This is the truth.  Chemotherapy and radiationtherapy are difficult, and for the most part, toxic.  But, they are scientifically proven as treatments to either extend life, maintain quality, or put a patient into remission (also considered “cured”).  With today’s awareness, people want “healthier” ways to deal with cancer.  I get it.  I have written extensively over the years about the side effects, short term and long term of these treatments.  And in the case of Hodgkin’s Lymphoma, there is a huge success ratio, not to mention the progress made in diagnosis and treating with these modes of treatments.  But they are still dangerous.

I saw the post come up, looking for alternative options.  The first thing I have to do before I respond, is research the writer.  I take it upon myself, to determine if this is someone legitimately looking for an alternative perhaps because nothing has worked.  Or is it someone who just wants to take a less toxic approach?  Or worse, is it a “troll” just trying to stir up controversy on what is normally a very helpful website?

To be clear, I am 100% an advocate for going the scientifically proven method supported by decades of research by various institutions.  That said, I do support “complimentary” methods, as long as they are approved by the oncologist.  But wait, what is the difference between “complimentary” and “alternative”?  There is a difference, though both supplements are the same.  Complimentary works along with the chemo and radiation, if the oncologist feels that it will not compromise the treatment plan.  But alternative is actually replacing the scientifically proven treatments with something, that while healthy, does not have the success that modern medicine provides.

And to make matters worse, even though those alternative methods may provide some relief and the confidence that it is working to cure the cancer, it is more likely than not, that is it not curing the cancer, just boosting the other systems of the body.  That bad thing about this, and the most important thing about Hodgkin’s Lymphoma, is timing.  The success rate for Hodgkin’s Lymphoma is at its best when it is caught and dealt with early, and quickly.  Going the alternative route first, wastes that valuable time.

Is there a place for alternative medicine?  I am sure there is.  But it needs to be studied more extensively than it has been, and it must be supported by the doctor you trust to cure you of this awful disease.  Until then, it is always my position, do the scientifically proven treatments, and if able and desired, complimentary additions.

The other post, refers to the lack of a protocol, that I cannot believe is still not widespread, no, 100% being used in treating Hodgkin’s Lymphoma.  And the truth is, this protocol should also have an impact on those being treated for breast cancer with this particular drug.  I have written many times about the drug, and the ability to monitor the side effects caused by this particular drug.  And many institutions do use the protocol, while sadly others still do not, either because they do not know, or do not believe it is financially worth while, which that one pisses me off, because it can make a difference.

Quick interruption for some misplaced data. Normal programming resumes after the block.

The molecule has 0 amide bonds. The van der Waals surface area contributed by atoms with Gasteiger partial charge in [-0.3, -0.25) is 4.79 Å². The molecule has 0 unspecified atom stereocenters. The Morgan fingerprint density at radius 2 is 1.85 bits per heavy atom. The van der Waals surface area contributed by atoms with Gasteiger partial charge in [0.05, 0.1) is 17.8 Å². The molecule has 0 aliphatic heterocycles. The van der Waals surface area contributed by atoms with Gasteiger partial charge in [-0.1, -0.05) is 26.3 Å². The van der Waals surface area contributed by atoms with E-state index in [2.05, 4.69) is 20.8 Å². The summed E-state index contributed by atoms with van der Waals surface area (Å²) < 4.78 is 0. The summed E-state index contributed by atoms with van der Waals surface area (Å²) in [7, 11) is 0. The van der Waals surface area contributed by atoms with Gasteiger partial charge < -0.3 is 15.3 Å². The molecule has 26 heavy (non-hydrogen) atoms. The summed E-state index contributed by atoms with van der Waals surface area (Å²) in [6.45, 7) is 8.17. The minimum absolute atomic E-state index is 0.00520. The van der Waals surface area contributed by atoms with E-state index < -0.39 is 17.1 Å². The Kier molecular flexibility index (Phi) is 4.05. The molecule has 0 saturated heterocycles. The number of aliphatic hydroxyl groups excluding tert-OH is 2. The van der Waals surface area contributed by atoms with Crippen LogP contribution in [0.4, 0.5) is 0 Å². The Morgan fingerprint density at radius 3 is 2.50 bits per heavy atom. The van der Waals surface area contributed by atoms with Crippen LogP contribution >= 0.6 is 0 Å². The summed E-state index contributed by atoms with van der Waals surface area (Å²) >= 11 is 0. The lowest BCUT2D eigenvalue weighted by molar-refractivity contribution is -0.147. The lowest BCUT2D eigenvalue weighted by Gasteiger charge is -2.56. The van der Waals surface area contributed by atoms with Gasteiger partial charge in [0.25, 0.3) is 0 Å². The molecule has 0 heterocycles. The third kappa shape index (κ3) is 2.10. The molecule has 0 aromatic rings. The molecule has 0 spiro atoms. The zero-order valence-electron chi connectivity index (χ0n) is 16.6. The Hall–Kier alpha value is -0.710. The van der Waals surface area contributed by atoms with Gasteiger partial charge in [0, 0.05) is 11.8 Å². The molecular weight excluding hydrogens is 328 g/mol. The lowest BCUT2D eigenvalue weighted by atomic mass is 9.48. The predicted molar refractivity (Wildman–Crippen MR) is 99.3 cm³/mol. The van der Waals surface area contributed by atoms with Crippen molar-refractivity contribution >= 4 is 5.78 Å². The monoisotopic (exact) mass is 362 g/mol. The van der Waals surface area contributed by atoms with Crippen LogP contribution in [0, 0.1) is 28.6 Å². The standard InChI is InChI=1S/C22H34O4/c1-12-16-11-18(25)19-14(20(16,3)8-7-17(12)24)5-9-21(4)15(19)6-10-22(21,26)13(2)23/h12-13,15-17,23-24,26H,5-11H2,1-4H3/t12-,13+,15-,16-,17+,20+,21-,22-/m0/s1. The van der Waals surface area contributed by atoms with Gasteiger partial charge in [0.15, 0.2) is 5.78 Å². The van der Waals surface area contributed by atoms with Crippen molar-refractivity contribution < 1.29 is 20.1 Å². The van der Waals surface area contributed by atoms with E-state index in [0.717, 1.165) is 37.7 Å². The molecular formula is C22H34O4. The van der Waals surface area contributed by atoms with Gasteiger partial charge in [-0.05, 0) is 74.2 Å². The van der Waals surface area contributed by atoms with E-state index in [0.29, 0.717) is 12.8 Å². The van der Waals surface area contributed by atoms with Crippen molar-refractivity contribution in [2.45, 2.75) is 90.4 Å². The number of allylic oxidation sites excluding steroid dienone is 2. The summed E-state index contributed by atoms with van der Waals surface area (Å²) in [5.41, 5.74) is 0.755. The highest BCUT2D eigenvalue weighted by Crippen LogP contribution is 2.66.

Two of those prior articles if you search the archives are called, “A Call For A New Protocol” and “If My Survivorship Will Mean Anything.”  Those posts will go into the full details of an interview that I completed with a scientist who researched how to diagnose potential damage, if caused by one of the chemotherapy drugs for Hodgkin’s Lymphoma, and now breast cancer, Adriamycin, something we survivors refer to as the “red devil.”  It is one of the most powerful and successful ingredients in the chemo cocktail.  And sadly, for about 5% of the patients, it can cause issues with the heart.  And unless a patient brings awareness of any issues like shortness of breath or pain, up until recently, the damage, if any, caused by this drug, went unnoticed until it was too late, and extreme.

But as the story I mentioned above, this scientist discovered a technology that could determine if the heart was being damaged by the drug, as early as the first dose, not waiting until the end of the 12th dose.  I cannot encourage you enough to check out those prior posts.

Across the country, I know this protocol is now being followed by many oncologists.  Sure, this echo is expensive after every dose.  But do you know what you cannot put a price on?  A human life saved.  At first signal that damage is occurring, the oncologist has options available to change either dose or the drug regimen itself.

Yet sadly, either because of money or the lack of awareness, still so many do not know of this valuable tool that does make a difference.

When the author of the post wrote about her symptoms, related to shortness of or difficulty breathing, it only makes sense to gravitate to the obvious source, the lungs.  And it is likely that another drug in the cocktail, does have the capacity to affect the lungs, called Bleomycin.  But the truth is, the heart also affects the breathing, and in spite of being aware of the potential for heart issues because of Adriamycin, attention to the heart is not recognized as quickly as it should.

In both cases, I urged the need for them to advocate for themselves, to chose the treatments that are proven to work, to ask the questions that do not make sense, but someone else’s experience proves otherwise.  And casting aside the attributes of the bull or Swayze, I chose the directions of the moral compass, the voice of reason.  Dr. Banner instead of the Incredible Hulk.